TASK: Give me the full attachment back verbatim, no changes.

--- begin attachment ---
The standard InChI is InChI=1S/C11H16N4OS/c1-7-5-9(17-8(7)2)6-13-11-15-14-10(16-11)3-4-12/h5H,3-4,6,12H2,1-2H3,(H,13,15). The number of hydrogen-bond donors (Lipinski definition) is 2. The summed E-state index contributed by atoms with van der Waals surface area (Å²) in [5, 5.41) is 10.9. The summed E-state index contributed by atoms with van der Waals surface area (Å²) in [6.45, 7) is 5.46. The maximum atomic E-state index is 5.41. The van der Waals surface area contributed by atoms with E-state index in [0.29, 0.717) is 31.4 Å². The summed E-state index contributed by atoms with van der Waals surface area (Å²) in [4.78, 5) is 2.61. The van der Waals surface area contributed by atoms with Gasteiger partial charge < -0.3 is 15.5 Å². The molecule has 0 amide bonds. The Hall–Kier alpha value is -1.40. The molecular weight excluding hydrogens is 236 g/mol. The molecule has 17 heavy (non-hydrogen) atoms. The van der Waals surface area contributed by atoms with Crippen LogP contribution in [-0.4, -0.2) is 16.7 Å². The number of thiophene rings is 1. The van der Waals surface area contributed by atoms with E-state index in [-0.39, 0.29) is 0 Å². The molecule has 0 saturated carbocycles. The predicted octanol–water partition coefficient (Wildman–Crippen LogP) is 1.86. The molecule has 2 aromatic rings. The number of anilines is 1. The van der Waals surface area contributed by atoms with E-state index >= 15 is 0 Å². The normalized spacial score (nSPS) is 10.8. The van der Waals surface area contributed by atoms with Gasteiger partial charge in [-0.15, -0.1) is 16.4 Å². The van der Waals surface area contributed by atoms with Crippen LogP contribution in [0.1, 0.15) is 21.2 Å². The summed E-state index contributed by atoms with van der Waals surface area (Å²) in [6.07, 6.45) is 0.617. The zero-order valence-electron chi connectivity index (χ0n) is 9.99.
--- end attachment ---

The standard InChI is InChI=1S/C11H16N4OS/c1-7-5-9(17-8(7)2)6-13-11-15-14-10(16-11)3-4-12/h5H,3-4,6,12H2,1-2H3,(H,13,15). The number of hydrogen-bond donors (Lipinski definition) is 2. The summed E-state index contributed by atoms with van der Waals surface area (Å²) in [5, 5.41) is 10.9. The summed E-state index contributed by atoms with van der Waals surface area (Å²) in [6.45, 7) is 5.46. The maximum atomic E-state index is 5.41. The van der Waals surface area contributed by atoms with E-state index in [0.29, 0.717) is 31.4 Å². The summed E-state index contributed by atoms with van der Waals surface area (Å²) in [4.78, 5) is 2.61. The van der Waals surface area contributed by atoms with Gasteiger partial charge < -0.3 is 15.5 Å². The molecule has 0 amide bonds. The Hall–Kier alpha value is -1.40. The molecular weight excluding hydrogens is 236 g/mol. The molecule has 17 heavy (non-hydrogen) atoms. The van der Waals surface area contributed by atoms with Crippen LogP contribution in [-0.4, -0.2) is 16.7 Å². The number of thiophene rings is 1. The van der Waals surface area contributed by atoms with E-state index in [-0.39, 0.29) is 0 Å². The molecule has 0 saturated carbocycles. The predicted octanol–water partition coefficient (Wildman–Crippen LogP) is 1.86. The molecule has 2 aromatic rings. The number of anilines is 1. The van der Waals surface area contributed by atoms with E-state index >= 15 is 0 Å². The normalized spacial score (nSPS) is 10.8. The van der Waals surface area contributed by atoms with Gasteiger partial charge in [-0.15, -0.1) is 16.4 Å². The van der Waals surface area contributed by atoms with Crippen LogP contribution in [0.1, 0.15) is 21.2 Å². The summed E-state index contributed by atoms with van der Waals surface area (Å²) in [6.07, 6.45) is 0.617. The zero-order valence-electron chi connectivity index (χ0n) is 9.99.